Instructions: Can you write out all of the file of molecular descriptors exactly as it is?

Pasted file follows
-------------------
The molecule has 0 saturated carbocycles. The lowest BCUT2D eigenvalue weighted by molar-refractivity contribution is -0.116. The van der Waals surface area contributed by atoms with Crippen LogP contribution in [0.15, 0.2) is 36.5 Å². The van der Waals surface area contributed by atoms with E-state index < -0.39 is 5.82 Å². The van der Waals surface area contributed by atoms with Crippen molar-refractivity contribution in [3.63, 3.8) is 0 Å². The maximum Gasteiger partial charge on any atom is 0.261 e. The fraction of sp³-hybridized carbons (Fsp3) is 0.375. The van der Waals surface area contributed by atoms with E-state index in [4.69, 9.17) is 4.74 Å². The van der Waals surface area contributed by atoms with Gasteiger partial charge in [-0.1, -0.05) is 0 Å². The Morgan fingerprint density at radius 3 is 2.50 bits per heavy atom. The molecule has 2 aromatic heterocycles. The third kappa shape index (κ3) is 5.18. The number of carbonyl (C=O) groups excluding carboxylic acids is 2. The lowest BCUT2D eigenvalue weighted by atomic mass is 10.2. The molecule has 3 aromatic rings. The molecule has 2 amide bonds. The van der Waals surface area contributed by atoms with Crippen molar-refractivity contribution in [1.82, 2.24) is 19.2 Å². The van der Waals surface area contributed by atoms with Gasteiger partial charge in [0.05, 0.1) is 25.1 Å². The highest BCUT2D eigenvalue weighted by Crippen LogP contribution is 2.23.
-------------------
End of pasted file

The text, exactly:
The molecule has 0 saturated carbocycles. The lowest BCUT2D eigenvalue weighted by molar-refractivity contribution is -0.116. The van der Waals surface area contributed by atoms with Crippen LogP contribution in [0.15, 0.2) is 36.5 Å². The van der Waals surface area contributed by atoms with E-state index < -0.39 is 5.82 Å². The van der Waals surface area contributed by atoms with Crippen molar-refractivity contribution in [3.63, 3.8) is 0 Å². The maximum Gasteiger partial charge on any atom is 0.261 e. The fraction of sp³-hybridized carbons (Fsp3) is 0.375. The van der Waals surface area contributed by atoms with E-state index in [4.69, 9.17) is 4.74 Å². The van der Waals surface area contributed by atoms with Gasteiger partial charge in [-0.1, -0.05) is 0 Å². The Morgan fingerprint density at radius 3 is 2.50 bits per heavy atom. The molecule has 2 aromatic heterocycles. The third kappa shape index (κ3) is 5.18. The number of carbonyl (C=O) groups excluding carboxylic acids is 2. The lowest BCUT2D eigenvalue weighted by atomic mass is 10.2. The molecule has 3 aromatic rings. The molecule has 2 amide bonds. The van der Waals surface area contributed by atoms with Crippen molar-refractivity contribution in [1.82, 2.24) is 19.2 Å². The van der Waals surface area contributed by atoms with Gasteiger partial charge in [0.05, 0.1) is 25.1 Å². The highest BCUT2D eigenvalue weighted by Crippen LogP contribution is 2.23.